Star Trek’s Most Infamous Retcon Looks Quaint Today

Don’t worry, Spock was only mostly dead.

Written by Rory Doherty
Paramount Pictures
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When Paramount greenlit a third Star Trek film the day after the second one opened in 1982, there was really only one goal: bring back Spock, whose noble sacrifice at the end of The Wrath of Khan sent shockwaves throughout pop culture. It was an audacious and emotional demise that fit perfectly with the operatic melodrama of Nicholas Meyer’s film. In fact, it was so dramatic, it felt incomplete without Spock’s grieving friends carrying out a daring, Federation-defying, friendship-first mission to take advantage of cosmic convolutions and resurrect him.

Spock’s blend of calming reason and alien strangeness defined Star Trek more than any captain; he sees the galaxy differently than his crewmates, both with scientific acumen and a curiosity about his own imaginative inabilities. The character was carefully balanced by placing contrasting personalities around him, so it’s fitting that his absence in 1984’s The Search for Spock, directed by Leonard Nimoy, feels like a loss of galactic proportions.

Kirk (William Shatner) and the crew of a battered Enterprise arrive at Spacedock in mourning, and it’s not long before Spock’s father, Sarek (Mark Lenard), confronts Kirk over his decision to jettison Spock’s body onto Wrath’s newly formed Genesis planet. He tells Kirk that Spock’s “katra,” in effect his spirit, needs to be laid to rest with his body back on Vulcan, and they both learn that Spock transferred his katra to Dr. McCoy (DeForest Kelley), which explains why Bones keeps breaking out in an eerie Leonard Nimoy impression for most of the film.

Admiral Morrow (Robert Hooks) won’t let Kirk return to Genesis, so Kirk and his crew steal the Enterprise for an unsanctioned mission to honor their truest friend while trying to avoid the Klingon Bird of Prey hunting down Genesis’ secrets. While it’s named after Spock, this is as pure a Kirk film as we ever got, and the conviction and charm that Shatner channels in every scene makes him a winning hero to root for. “Kirk, you do this, and you’ll never sit in the captain’s chair again,” Morrow warns seconds before the Enterprise jets off, and Shatner’s face shows how much this warning steels Kirk’s resolve to buck authority and save his comrade.

For all its heart-on-sleeve, swashbuckling emotions, The Search for Spock had a tepid reception, and amid the original run of Trek movies, even the reappraisal of Robert Wise’s The Motion Picture feels more full-bodied. The effects are creaky, the stakes less gripping, and the film turns to sentiment and spirituality with such zeal that it’s jarring to watch Vulcan mysticism win the day. But most egregiously, The Search for Spock revolves around a massive retcon of the bold move the series had just made.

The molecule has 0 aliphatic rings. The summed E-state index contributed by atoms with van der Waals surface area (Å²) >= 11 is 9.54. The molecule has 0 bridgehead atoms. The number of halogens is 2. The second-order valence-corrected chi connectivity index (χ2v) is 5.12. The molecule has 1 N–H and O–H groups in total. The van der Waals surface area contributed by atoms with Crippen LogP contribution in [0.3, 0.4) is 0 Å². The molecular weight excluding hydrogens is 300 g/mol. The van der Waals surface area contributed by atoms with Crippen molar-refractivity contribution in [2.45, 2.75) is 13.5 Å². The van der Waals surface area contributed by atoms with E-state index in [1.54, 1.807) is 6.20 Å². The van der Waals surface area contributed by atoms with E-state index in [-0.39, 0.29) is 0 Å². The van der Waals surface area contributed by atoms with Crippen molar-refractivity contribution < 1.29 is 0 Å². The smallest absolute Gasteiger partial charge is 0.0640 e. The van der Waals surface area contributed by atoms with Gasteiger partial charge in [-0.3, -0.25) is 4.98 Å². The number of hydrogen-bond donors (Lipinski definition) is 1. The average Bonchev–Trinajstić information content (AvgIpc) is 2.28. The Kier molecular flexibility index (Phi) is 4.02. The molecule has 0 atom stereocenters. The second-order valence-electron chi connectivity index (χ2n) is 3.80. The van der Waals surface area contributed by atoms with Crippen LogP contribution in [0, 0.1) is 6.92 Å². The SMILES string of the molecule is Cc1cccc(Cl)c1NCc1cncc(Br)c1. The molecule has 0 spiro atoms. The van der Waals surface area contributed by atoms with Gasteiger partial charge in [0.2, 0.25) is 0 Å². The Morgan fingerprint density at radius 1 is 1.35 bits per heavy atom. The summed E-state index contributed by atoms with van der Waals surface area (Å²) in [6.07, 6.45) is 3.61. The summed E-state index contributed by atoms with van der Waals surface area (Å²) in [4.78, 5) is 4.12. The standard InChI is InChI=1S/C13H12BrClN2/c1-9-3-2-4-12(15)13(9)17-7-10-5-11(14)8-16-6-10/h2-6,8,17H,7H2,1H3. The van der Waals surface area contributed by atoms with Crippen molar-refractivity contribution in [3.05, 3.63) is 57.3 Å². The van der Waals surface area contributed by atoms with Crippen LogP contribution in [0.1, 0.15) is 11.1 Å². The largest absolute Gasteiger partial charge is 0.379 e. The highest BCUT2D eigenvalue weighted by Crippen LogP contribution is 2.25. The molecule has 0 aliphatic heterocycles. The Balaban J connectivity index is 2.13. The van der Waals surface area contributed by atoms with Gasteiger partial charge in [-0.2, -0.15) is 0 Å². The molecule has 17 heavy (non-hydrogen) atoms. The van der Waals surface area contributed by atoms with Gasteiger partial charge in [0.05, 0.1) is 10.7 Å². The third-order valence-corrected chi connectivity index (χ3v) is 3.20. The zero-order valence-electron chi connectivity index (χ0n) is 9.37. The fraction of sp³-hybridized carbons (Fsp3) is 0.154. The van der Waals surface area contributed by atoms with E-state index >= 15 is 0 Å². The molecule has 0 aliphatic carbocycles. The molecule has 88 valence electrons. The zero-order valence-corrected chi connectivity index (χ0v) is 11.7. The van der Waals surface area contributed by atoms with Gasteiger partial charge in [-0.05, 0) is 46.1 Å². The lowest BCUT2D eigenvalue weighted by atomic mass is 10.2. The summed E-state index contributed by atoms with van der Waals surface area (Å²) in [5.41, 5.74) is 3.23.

But retcons mean something different today than they did in 1984, and there are many reasons why Search for Spock feels clean-cut and contained compared to other canon kerfuffles. Back then, there was only one Star Trek timeline and one batch of characters moving through the galaxy in a strictly linear fashion. There were no overlapping continuities like we’d see in the ’90s, where events from The Next Generation should have (but didn’t) impact Deep Space Nine, and continuity errors began to creep in.

Unlike The Search for Spock, which only introduced fashion errors.

Paramount Pictures

In addition, Spock’s resurrection, achieved by a Vulcan ritual to meld his Genesis-reanimated body with his Bones-inhabiting katra, only has repercussions for Spock. The convoluted process can’t be replicated for anyone else on death’s door. It’s a far neater change than hoping audiences will quietly forget that warp speed is destroying the fabric of space.

The severity of any retcon is tied to the scope and function of a franchise. Trek continuity is now considered valuable to executives, and while the series has always deified its old stories and characters, today’s motive to protect canon feels more cynical. Like an antique sports car, classic Trek must remain untouched to maintain its financial value. The introduction of the alternate Kelvin Timeline in Star Trek, the 2009 reboot movie, felt like an attempt to give the new cast a chance out of the original’s spotlight, but it just affirmed the idea that The Original Series had to be honored, never challenged.

A franchise is easier to sell if it has a strict sense of cohesion and uniformity, and Search for Spock reminds us of a simpler relationship between creatives and audiences. It’s a wish-fulfillment exercise that centers the deep social bonds between the Enterprise crew that now supersedes their Starfleet duty, as they risk just as much as Spock did in trying to bring him back. There’s a rich romanticism that outshines any misgivings about the impermanence of dramatic storytelling choices. The Search for Spock excels not because it says Spock cannot die, but that Star Trek’s characters wouldn’t let him.

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